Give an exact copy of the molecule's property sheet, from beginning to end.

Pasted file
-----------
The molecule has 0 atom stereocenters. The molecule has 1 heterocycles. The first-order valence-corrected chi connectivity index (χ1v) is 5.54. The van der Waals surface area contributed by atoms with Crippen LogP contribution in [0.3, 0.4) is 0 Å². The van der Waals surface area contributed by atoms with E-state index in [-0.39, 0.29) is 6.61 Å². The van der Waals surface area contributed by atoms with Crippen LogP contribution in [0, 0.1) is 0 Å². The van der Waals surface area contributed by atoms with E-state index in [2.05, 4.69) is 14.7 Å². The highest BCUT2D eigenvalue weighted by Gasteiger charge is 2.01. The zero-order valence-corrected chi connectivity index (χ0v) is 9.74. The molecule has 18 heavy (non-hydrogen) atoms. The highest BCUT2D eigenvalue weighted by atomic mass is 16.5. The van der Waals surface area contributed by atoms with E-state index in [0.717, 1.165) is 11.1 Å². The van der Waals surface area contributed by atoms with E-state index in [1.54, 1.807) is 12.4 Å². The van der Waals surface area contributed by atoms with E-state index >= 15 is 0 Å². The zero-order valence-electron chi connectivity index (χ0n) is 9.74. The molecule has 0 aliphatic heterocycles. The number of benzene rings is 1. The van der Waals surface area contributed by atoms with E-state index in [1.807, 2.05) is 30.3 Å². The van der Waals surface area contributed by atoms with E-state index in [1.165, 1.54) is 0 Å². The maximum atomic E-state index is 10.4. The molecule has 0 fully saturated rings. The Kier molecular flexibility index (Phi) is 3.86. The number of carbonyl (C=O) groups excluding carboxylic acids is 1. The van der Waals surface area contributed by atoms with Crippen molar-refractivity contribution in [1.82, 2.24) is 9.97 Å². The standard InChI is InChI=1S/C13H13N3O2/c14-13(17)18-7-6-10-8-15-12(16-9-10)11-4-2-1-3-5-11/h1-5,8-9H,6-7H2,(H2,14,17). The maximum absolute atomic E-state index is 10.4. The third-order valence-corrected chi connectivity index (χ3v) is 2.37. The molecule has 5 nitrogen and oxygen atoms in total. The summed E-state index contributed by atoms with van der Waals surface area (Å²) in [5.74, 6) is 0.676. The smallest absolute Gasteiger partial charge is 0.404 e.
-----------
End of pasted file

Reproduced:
The molecule has 0 atom stereocenters. The molecule has 1 heterocycles. The first-order valence-corrected chi connectivity index (χ1v) is 5.54. The van der Waals surface area contributed by atoms with Crippen LogP contribution in [0.3, 0.4) is 0 Å². The van der Waals surface area contributed by atoms with E-state index in [-0.39, 0.29) is 6.61 Å². The van der Waals surface area contributed by atoms with Crippen LogP contribution in [0, 0.1) is 0 Å². The van der Waals surface area contributed by atoms with E-state index in [2.05, 4.69) is 14.7 Å². The highest BCUT2D eigenvalue weighted by Gasteiger charge is 2.01. The zero-order valence-corrected chi connectivity index (χ0v) is 9.74. The molecule has 18 heavy (non-hydrogen) atoms. The highest BCUT2D eigenvalue weighted by atomic mass is 16.5. The van der Waals surface area contributed by atoms with E-state index in [0.717, 1.165) is 11.1 Å². The van der Waals surface area contributed by atoms with E-state index in [1.54, 1.807) is 12.4 Å². The van der Waals surface area contributed by atoms with E-state index >= 15 is 0 Å². The zero-order valence-electron chi connectivity index (χ0n) is 9.74. The molecule has 0 aliphatic heterocycles. The number of benzene rings is 1. The van der Waals surface area contributed by atoms with E-state index in [1.807, 2.05) is 30.3 Å². The van der Waals surface area contributed by atoms with E-state index in [1.165, 1.54) is 0 Å². The maximum atomic E-state index is 10.4. The molecule has 0 fully saturated rings. The Kier molecular flexibility index (Phi) is 3.86. The number of carbonyl (C=O) groups excluding carboxylic acids is 1. The van der Waals surface area contributed by atoms with Crippen molar-refractivity contribution in [1.82, 2.24) is 9.97 Å². The standard InChI is InChI=1S/C13H13N3O2/c14-13(17)18-7-6-10-8-15-12(16-9-10)11-4-2-1-3-5-11/h1-5,8-9H,6-7H2,(H2,14,17). The maximum absolute atomic E-state index is 10.4. The third-order valence-corrected chi connectivity index (χ3v) is 2.37. The molecule has 5 nitrogen and oxygen atoms in total. The summed E-state index contributed by atoms with van der Waals surface area (Å²) in [5.74, 6) is 0.676. The smallest absolute Gasteiger partial charge is 0.404 e.